#8 – The Cabin in the Woods 2011
Yes, you had “Zombies.” But this is “Zombie Redneck Torture Family.” Entirely separate thing. It’s like the difference between an elephant and an elephant seal.”
When I first started seeing trailers for The Cabin in the Woods, it initially appeared to be another brainless, run-of-the-mill slasher flick. Not really my can of Slurm. Of course, that was before I realized that this guy was involved. SOLD!
The Cabin in the Woods is best experienced when viewed without any prior knowledge of the movie’s plot or premise. Since it really isn’t possible to offer any further commentary on the movie without spoiling the whole enchilada, I strongly suggest that any uninitiated eyes that may be reading to stop doing so now. If any of you Cabin in the Woods virgins choose to ignore this warning, my conscience is clear.
This blog posting will continue after this short intermission…..
Still here? Alrighty then!
If you go into The Cabin in the Woods expecting merely another rehashed slasher flick where a group of dumb teenagers take a vacation to some remote location simply to be tortured/murdered/eaten by hillbillies/serial killers/zombies, you might be a little confused at how the movie actually opens. It seems to be a completely different movie. Two middle aged guys, Sitterson (Richard Jenkins) and Hadley (Bradley Whitford) are milling about what looks like some sort of facility that Ernst Blofeld might be plotting world domination from. They are preparing for some sort of global operation. Another technician enters and informs them of a problem at their sister facility in Stockholm. Sitterson and Hadley shrug it off, assuring her that the facility in Japan will get the job done and bemoan the fact their U.S. facility always comes in second. They board a golf cart and zoom off down a tunnel, possibly to see how close the laser is to reaching James Bond’s crotch.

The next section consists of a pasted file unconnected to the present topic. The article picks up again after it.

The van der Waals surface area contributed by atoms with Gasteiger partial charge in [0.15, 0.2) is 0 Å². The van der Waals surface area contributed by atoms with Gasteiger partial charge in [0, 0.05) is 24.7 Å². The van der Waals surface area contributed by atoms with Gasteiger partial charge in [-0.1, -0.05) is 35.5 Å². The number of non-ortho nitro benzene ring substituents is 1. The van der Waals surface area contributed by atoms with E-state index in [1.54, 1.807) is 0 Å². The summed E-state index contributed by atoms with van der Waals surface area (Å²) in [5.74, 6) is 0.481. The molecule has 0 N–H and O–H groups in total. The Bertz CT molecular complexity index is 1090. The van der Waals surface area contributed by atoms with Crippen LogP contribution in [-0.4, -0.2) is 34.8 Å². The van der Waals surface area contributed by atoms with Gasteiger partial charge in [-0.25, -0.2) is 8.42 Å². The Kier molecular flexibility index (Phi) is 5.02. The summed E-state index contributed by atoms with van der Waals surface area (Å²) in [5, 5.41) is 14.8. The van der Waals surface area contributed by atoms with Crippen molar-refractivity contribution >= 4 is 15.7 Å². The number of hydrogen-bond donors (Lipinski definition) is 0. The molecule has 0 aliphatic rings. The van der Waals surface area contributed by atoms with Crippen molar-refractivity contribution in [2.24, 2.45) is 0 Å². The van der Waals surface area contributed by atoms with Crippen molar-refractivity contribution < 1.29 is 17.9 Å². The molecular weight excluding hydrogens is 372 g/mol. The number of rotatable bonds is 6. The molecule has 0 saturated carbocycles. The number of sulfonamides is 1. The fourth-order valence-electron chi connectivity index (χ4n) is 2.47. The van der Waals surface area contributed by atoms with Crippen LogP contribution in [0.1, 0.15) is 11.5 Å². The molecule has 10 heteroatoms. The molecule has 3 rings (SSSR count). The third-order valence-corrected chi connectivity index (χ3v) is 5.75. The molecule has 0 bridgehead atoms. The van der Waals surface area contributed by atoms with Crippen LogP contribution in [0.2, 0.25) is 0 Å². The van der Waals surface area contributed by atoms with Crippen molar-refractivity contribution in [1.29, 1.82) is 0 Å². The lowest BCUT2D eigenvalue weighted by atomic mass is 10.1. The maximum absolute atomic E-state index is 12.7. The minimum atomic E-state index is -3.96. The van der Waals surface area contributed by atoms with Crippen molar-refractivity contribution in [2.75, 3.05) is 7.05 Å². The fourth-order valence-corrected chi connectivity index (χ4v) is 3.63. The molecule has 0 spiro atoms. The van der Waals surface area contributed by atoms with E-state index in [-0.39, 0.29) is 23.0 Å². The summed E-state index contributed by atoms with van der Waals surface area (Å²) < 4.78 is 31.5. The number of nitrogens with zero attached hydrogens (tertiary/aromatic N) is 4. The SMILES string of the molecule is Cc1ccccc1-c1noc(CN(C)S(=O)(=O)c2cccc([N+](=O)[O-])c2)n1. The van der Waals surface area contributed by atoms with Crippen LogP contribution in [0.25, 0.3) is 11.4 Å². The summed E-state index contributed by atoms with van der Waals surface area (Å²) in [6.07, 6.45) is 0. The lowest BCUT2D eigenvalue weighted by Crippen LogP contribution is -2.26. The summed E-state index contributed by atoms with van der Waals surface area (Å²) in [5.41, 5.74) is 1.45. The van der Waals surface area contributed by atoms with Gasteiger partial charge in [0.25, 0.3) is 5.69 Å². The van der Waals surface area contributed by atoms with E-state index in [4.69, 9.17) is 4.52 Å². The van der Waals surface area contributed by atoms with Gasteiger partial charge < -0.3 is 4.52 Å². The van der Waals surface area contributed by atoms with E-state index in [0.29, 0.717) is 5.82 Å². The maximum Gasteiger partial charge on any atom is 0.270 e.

Next, we get our introduction to the dumb teenagers as they prepare for their trip to, you guessed it, a cabin in the woods. Every good slasher bait stereotype is well represented: Jock, slutty hot chick, shy hot chick, comic-relief stoner. They all pile into an RV and head off to their destined murders. But in hilariously awesome fashion. Because it turns out that what they experience at the cabin in the woods is just one scenario among many across the globe that are actually orchestrated ritual sacrifices to the “Ancient Gods” that once controlled the Earth. The nameless organization in the beginning of the movie is responsible for conducting these sacrifices to appease them so that they don’t return, thus bringing about the end of the world.
Joss Whedon and writer, co-director Drew Goddard, came up with the inspiration for The Cabin in the Woods in response to what they felt was the devolution of the horror genre into “torture porn”.
It’s basically a very loving hate letter,” he told us.
“On some level it was completely a lark, me and Drew [Goddard, director] trying to figure out what the most fun we could have would be. On another level it’s a serious critique of what we love and what we don’t about horror movies.”
On his own genre passion, he added, “I love being scared. I love that mixture of thrill, of horror, that objectification/identification thing of wanting definitely for the people to be alright but at the same time hoping they’ll go somewhere dark and face something awful.”
And on the things he hates about lame horror, Whedon said: “The things that I don’t like are kids acting like idiots, the devolution of the horror movie into torture porn and into a long series of sadistic comeuppances. Drew and I both felt that the pendulum had swung a little too far in that direction.”
What’s really great about The Cabin in the Woods, is that it actually works really well was a horror movie in spite of its intention to lampoon the genre. There are some genuinely tense moments and scary effects, which I found sorely lacking in many of the films that Whedon and Goddard are poking fun at. It is quite an accomplishment to be more successful at achieving the same goals in jest than lesser filmmakers are in earnesty.